Toward Automatic Discovery of Malware Signature for Anti-Virus Cloud Computing
Toward Automatic Discovery of Malware
Signature for Anti-virus Cloud Computing
Wei Yan and Erik Wu
Advanced Threats Research
Trend Micro, Inc.
Abstract. Security vendors are facing a serious problem of defeating
the complexity of malwares. With the popularity and the variety of zero-
day malware over the Internet, generating their signatures for detecting
via anti-virus (AV) scan engines becomes an important reactive security
function. However, AV security products consume much of the PC mem-
ory and resources due to their large signature ﬁles. AV cloud computing
becomes a popular solution for this problem. In this paper, a novel Au-
tomatic Malware Signature Discovery System for AV cloud (AMSDS) is
proposed to generate malware signatures from both static and dynamic
aspects. Our experiments on millions-scale samples suggest that AMSDS
outperforms most state-of-the-art automatic signature generation tech-
niques of both industry and academia.
Key words: anti-virus, network security, malware, cloud computing
Malwares are used to compromise computers and to steal the users private data
by exploiting software vulnerabilities[1,2]. In cases which malwares are the zero-
day threats, generating their signatures for detecting via anti-virus (AV) scan
engine becomes an important reactive security function. However, modern mal-
wares can easily bypass AV scanners by using code obfuscation, which can pre-
vent malicious ﬁle contents from being detected. Current malware signature gen-
eration technique always involves in heavy manual work by studying emulation
traces with hours or even days delay. Therefore, security researchers are facing
great challenges in overcoming the complexity of malwares, and ﬁghting against
the malware backlog is nothing new.
To eﬀectively handle the scale and magnitude of new malware variants, anti-
virus functionality is moved into the cloud. In this paper, Automatic Malware
Signature Discovery System (AMSDS), a novel and lightweight desktop agent
for AV cloud is described. AMSDS keeps a good workload balance between the
desktop and cloud services. It can automatically generate a lightweight signature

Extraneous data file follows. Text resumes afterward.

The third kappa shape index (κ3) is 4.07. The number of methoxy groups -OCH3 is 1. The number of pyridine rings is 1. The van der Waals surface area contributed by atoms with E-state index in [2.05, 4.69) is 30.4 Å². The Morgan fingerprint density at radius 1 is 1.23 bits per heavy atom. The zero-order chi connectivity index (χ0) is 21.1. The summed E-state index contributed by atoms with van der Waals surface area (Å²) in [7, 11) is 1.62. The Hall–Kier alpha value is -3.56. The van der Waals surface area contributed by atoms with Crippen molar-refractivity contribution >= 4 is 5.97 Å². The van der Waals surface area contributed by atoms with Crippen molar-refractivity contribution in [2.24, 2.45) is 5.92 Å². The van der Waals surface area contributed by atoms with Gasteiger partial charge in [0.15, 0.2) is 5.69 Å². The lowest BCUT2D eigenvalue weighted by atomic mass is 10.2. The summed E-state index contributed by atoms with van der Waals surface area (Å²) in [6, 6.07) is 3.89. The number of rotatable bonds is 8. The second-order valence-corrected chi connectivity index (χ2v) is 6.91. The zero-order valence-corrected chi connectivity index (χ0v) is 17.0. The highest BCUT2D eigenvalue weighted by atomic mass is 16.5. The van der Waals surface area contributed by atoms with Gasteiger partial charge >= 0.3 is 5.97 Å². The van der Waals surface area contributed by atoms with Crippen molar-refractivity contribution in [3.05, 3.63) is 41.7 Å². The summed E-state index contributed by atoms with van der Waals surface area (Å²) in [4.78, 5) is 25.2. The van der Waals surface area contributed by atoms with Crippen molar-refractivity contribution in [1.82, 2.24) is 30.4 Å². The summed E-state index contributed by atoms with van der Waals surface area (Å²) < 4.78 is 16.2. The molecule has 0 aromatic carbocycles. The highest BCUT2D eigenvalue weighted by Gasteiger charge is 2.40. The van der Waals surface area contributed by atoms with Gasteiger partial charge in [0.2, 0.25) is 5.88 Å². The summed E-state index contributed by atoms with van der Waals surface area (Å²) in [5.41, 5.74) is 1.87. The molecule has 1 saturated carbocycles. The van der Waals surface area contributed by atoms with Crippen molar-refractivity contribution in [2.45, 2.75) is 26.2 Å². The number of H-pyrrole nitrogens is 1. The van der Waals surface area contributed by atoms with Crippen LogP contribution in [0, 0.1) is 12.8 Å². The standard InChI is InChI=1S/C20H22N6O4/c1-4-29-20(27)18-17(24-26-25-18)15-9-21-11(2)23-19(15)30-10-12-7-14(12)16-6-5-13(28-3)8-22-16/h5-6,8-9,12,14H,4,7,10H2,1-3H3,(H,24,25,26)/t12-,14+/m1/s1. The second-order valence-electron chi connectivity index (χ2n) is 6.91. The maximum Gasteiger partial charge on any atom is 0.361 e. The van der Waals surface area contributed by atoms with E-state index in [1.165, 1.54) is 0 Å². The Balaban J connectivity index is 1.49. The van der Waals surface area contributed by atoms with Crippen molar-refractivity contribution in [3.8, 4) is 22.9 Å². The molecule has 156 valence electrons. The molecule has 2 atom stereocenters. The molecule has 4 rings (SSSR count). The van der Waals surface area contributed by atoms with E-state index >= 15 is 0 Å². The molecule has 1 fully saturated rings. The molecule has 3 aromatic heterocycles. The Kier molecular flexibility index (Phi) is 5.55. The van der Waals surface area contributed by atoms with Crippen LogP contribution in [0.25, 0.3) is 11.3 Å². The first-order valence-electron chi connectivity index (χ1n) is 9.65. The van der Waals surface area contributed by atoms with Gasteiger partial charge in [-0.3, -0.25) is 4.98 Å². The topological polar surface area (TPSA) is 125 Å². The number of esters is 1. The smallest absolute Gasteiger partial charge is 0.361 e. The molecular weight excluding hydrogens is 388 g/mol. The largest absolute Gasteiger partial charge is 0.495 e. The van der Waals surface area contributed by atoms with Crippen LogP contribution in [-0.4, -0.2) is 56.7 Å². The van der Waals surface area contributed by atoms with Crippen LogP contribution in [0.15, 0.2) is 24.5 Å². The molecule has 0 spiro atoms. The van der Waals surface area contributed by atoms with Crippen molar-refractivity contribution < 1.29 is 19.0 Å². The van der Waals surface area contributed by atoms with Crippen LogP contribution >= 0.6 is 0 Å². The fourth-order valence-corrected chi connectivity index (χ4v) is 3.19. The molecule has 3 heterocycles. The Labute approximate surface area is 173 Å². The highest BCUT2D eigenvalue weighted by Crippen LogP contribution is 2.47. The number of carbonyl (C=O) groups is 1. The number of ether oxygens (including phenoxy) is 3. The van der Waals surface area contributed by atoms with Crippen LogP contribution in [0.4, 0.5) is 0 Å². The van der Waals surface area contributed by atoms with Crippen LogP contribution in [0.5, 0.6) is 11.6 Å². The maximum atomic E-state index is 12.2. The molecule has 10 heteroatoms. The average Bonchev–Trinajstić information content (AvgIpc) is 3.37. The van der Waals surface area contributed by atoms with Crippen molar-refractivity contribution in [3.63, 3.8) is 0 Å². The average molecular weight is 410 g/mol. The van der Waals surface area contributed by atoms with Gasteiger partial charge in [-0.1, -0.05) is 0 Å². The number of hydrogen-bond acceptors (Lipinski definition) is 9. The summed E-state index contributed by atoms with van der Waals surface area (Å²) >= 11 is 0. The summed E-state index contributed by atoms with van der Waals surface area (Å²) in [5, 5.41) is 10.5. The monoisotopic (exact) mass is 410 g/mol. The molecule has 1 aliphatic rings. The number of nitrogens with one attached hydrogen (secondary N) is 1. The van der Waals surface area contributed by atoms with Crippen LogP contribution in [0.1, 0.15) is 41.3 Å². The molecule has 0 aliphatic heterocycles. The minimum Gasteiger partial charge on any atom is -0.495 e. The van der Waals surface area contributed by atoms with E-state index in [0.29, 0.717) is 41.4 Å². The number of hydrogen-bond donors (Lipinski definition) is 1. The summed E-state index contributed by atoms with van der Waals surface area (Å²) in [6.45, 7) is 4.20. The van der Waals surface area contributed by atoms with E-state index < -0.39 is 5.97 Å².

database with the size hundreds times smaller than traditional signature ones. In
the AV cloud model, users do not need to install a large virus signature ﬁle, but
a lightweight set of “cloud signatures”. The beneﬁts include easy deployment,
2 Wei Yan et al.
low costs of operation, and fast signature updating. Further, AMSDS signatures
can be easily integrated into existing AV products.
We begin in Section 2 by presenting a brief introduction of virus executable
ﬁle format. In Section 3, we expound how AMSDS generates cloud desktop
patterns. We present experimental results in Section 4, and close in Section 5.
2 Virus Executable File format
Executable ﬁles are special-formatted ﬁle objects that can be understood and
executed by operating systems. Examples of modern executable formats include
Portable Executable format (PE) for Windows, Executable and Linkable Format
(ELF) for Linux and Mach Object (Mach-O) for Mac OS. This paper is focused
on the PE format as it is the most popular format for executables, libraries,
and drivers in Windows.
A PE ﬁle comprises various sections and headers which describe the sec-
tion data, import table, export table, resources, etc. A PE ﬁle starts with the
DOS executable header, which is followed by the PE header. The PE header
begins with the signature bits “PE”. The PE header also includes some general
ﬁle properties, such as the number of sections, machine type, and time stamp.
Another type of header is called optional header, which contains an array of